Media reports and commentaries are hailing the Russian LNG (liquefied natural gas) carrier Christophe de Margerie’s latest voyage along the Northern Sea Route as a watershed. The voyage has brought Moscow’s dream of year-around access to the NSR into the limelight again, and speculation is rife about whether the prospect is closer to reality than previously thought.
However, a few less-reported aspects can shed more light on the NSR’s feasibility as a transshipment route.
Sister ship didn’t emerge unscathed
The Nikolay Yevgenov, another LNG carrier and sister ship of the Christophe de Margerie, departed a day later on the same route but suffered damage to its propulsion system. The ship took a detour through the Suez Canal and is in dry dock in France for repairs. The incident has diminished the sensational claims that the Arctic is now open for year-around safe voyages without heavy icebreakers clearing the way.
Russia’s strategy for the NSR
The Kremlin views the development of Russia’s Far East region and the economic feasibility of shipping along the NSR as the main fulcrums of its geo-strategy.
Traditionally Russia has focused more on the Arctic than the rest of the world has because it is the closest geographically – which is why today the Kremlin commands the largest nuclear icebreaker fleet.
The government of Russia has a dedicated ministry for the development of the Far East. President Vladimir Putin has said, “The rise of the Far East is our national priority for the entire 21st century.” Furthermore, the Kremlin has set a target for increasing the shipping volume on the NSR to 90 million metric tons by 2030 and 130 million metric tons by 2035.
As is typical for places with extreme temperatures, the Russian Far East has a low population density (about one person per square kilometer). Apart from the federally administered industrial facilities, it has many underdeveloped population centers with a pattern of population outflow to European Russia. Despite this, there are a lot of yet-to-be-exploited natural resources in the region, especially hydrocarbons.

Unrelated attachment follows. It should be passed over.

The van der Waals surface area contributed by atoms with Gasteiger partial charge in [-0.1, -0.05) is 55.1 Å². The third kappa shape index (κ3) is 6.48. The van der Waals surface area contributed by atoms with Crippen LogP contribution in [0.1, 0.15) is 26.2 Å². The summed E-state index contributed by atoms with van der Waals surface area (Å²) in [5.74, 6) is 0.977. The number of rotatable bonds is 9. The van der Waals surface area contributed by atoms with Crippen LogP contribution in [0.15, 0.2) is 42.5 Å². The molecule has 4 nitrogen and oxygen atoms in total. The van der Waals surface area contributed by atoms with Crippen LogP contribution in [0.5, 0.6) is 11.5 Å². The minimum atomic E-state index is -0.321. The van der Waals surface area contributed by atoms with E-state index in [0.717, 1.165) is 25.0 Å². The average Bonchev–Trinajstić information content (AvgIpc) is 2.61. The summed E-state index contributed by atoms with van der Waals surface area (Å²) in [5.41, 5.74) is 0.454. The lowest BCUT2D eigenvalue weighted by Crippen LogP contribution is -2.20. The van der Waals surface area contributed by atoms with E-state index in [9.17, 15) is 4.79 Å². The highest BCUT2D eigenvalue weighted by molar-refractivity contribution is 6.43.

There are various aspects to Russia’s Northern Sea Route Development Plan, including construction of essential infrastructure: terminals, seaports and railways to ship the hydrocarbons from the north coast of the Yamal Peninsula, and geological exploration on the land and hydrography-oceanographic charting of the thawed Arctic seas.
There are also plans to build new nuclear-powered heavy icebreakers and Lider-class nuclear-powered guided-missile destroyers to extend the piloting-service and security umbrella.
Russia has appealed to the United Naations to revise the limits of its continental shelf and exclusive economic zone in the Arctic.
In light of scientific data supporting Russia’s claim for expanding its continental shelf and EEZ, it seems likely that either the UN will soon approve the EEZ expansion or Russia may act on its own. The expansion of its EEZ in the Arctic will be a shot in the arm for Russia’s economic prospects because of the additional subsurface hydrocarbon and mineral deposits.
Digital connectivity along the NSR
In terms of digital connectivity, the North Sea region has traditionally been behind the rest of the world, except for the Nordic countries, which will see even more growth in data centers by big tech giants like Facebook, Microsoft, Google and others.
For Russia, it’s complicated, with little connectivity infrastructure outside of the industrial facilities, the oil-gas exploitation facilities and seaports along the NSR, which facilitate both. The bandwidth of these systems is precious for state industry applications and military communications. The civilian population not engaged in any state enterprises/functions live virtually without Internet access.
The Russian government doesn’t have the cash on hand to lay a complicated fiber-optic cable system independently. However, if such a system comes online, it will be faster than other similar systems in terms of routing and bandwidth offered.